Are you a graduate student planning to study abroad? You can’t do so without clearing the GMAT and the GRE. Most graduate schools demand GMAT or GRE scores at the time of admission. The standardized tests feature different formats, different kinds of questions, and varying testing policies.

The GRE is widely accepted for most graduate programs, including law and business school admissions, while the GMAT is required for business school applications. But which test is most suitable for you? This article highlights the differences between the GMAT and the GRE to help you pick the most appropriate test. So, let’s get started!

What are GMAT and GRE? 

Graduate Management Admission Test (GMAT) 

Starting with GMAT, we know it’s a standardized exam designed to assess your Writing, Math, Reasoning, and Data Interpretation Skills. Most business schools worldwide use this test for admissions to various management programs like MBA or Master of Finance.

The test is divided into four sections, each with a different number of questions, time limit, and scoring scale, including writing an essay about an argument (AWA), interpreting data from graphs and tables (IR), solving math problems (QR), and answering verbal questions (VR).

The GMAT is composed of particular types of questions that highlight your abilities. For instance, the Quantitative section comprises questions that emphasize Data Sufficiency. Math problem-solving skills are not enough to clear this section. You will also require logical thinking and analytical skills.

In the Verbal Section, you will encounter questions that test your sentence correction skills, requiring you to highlight and correct mistakes. The section also tests your Critical Reasoning, where you assess the validity of arguments, designed to evaluate your ability to understand, evaluate, and reason with verbal content.

Graduate Record Examinations (GRE) 

The GRE consists of questions to assess your Verbal, Quantitative, Analytical, and Integrated Reasoning skills. Graduate, business, and law school programs widely accept the standardized admission test.

If you plan to appear for the GRE, you must know the difference between the GRE General Test and the GRE Subject Test. As the name suggests, the General GRE tests your skills in Analytical Writing, Integrated Reasoning, Quantitative Reasoning, and Verbal Reasoning skills. On the other hand, the Subject Test is tailored to assess your strengths in subjects including Biology, Chemistry, Literature in English, Mathematics, Physics, or Psychology.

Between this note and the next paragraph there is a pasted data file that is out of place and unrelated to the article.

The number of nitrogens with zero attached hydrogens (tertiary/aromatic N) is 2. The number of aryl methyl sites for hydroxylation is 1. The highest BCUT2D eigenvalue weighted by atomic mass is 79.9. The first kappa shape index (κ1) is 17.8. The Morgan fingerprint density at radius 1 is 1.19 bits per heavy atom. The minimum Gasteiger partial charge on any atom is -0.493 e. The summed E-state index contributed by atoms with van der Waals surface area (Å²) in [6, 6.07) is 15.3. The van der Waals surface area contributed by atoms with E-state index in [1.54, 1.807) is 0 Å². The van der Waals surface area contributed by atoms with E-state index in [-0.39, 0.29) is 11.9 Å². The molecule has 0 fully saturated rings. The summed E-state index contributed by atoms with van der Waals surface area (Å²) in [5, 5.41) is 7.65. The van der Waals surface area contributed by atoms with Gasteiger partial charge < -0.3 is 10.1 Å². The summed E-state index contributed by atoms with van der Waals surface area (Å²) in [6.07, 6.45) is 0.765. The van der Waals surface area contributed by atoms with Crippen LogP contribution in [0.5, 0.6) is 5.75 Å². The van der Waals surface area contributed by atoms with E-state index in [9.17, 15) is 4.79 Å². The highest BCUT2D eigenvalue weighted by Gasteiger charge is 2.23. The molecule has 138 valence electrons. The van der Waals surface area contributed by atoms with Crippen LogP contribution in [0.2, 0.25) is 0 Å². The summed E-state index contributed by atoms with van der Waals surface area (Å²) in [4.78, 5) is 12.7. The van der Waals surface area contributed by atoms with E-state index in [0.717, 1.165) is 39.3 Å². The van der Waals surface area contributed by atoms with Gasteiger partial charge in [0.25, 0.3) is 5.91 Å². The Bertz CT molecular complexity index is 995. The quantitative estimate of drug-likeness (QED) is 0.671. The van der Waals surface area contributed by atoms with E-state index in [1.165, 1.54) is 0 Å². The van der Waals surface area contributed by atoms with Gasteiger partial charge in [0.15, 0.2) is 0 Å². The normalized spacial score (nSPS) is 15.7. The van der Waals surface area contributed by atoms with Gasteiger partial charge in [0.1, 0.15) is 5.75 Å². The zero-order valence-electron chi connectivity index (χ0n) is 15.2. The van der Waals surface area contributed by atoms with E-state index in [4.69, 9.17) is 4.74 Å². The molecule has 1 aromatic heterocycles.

The GRE stands out with its unique approach to testing with quantitative questions based on comparisons and verbal questions revolving around Sentence Equivalence and Text Completion tasks. The questions determine your ability to analyze data, draw conclusions, and comprehend.

If you’re an adaptable thinker and can apply your skills to different scenarios, then the GRE is for you! You can choose the order of test sections from three options, giving you more control over your test experience.

Differences between GMAT and GRE

At its core, the GMAT tests business-related skills, while the GRE is broader, spanning various disciplines. So, GMAT is for business schools and MBAs, while the GRE is for various grad programs.

Both tests feature different formats, sections, and scoring ranges. The GMAT is based on Analytical Writing, Integrated Reasoning, Quantitative, and Verbal sections, while the GRE comprises Analytical Writing, Verbal Reasoning, and Quantitative Reasoning.

The score range varies for both tests. For instance, the GMAT score ranges from 200 to 800, based on the averages of the Quantitative and Verbal sections. On the other hand, the score range for the Verbal and Quantitative sections of the GRE ranges from 130-170 and 0-6 for Analytical Writing, with separate scores.

Here’s a quick comparison between the both.

GMAT GRE
Test Components Analytical Writing – 30 mins, 1 essay
Integrated Reasoning – 30 mins, 12 questions
Quantitative – 62 mins, 31 questions
Verbal – 65 mins, 36 questions
Analytical Writing – two sections:
1) “Analyze an Issue” task – 30 mins
2) “Analyze an Issue” task – 30 mins
Verbal Reasoning (Two sections) – 30 minutes per section with 20 questions per section